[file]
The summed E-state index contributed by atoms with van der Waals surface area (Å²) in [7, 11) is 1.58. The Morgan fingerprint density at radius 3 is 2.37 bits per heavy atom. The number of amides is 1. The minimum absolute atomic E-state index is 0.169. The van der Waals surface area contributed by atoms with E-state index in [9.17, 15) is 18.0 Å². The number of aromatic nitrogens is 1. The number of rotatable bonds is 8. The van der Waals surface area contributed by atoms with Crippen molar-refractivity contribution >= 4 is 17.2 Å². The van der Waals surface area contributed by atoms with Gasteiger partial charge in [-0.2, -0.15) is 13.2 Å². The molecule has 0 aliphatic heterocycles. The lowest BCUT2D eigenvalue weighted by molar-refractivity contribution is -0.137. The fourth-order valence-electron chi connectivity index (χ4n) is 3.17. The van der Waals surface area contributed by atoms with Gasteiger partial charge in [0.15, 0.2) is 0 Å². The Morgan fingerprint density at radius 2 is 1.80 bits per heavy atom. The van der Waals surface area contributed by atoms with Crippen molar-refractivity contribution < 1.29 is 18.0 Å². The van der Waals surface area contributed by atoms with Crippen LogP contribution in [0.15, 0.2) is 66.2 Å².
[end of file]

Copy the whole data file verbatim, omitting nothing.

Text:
The summed E-state index contributed by atoms with van der Waals surface area (Å²) in [7, 11) is 1.58. The Morgan fingerprint density at radius 3 is 2.37 bits per heavy atom. The number of amides is 1. The minimum absolute atomic E-state index is 0.169. The van der Waals surface area contributed by atoms with E-state index in [9.17, 15) is 18.0 Å². The number of aromatic nitrogens is 1. The number of rotatable bonds is 8. The van der Waals surface area contributed by atoms with Crippen molar-refractivity contribution >= 4 is 17.2 Å². The van der Waals surface area contributed by atoms with Gasteiger partial charge in [-0.2, -0.15) is 13.2 Å². The molecule has 0 aliphatic heterocycles. The lowest BCUT2D eigenvalue weighted by molar-refractivity contribution is -0.137. The fourth-order valence-electron chi connectivity index (χ4n) is 3.17. The van der Waals surface area contributed by atoms with Gasteiger partial charge in [0.15, 0.2) is 0 Å². The Morgan fingerprint density at radius 2 is 1.80 bits per heavy atom. The van der Waals surface area contributed by atoms with Crippen molar-refractivity contribution < 1.29 is 18.0 Å². The van der Waals surface area contributed by atoms with Crippen LogP contribution in [0.15, 0.2) is 66.2 Å².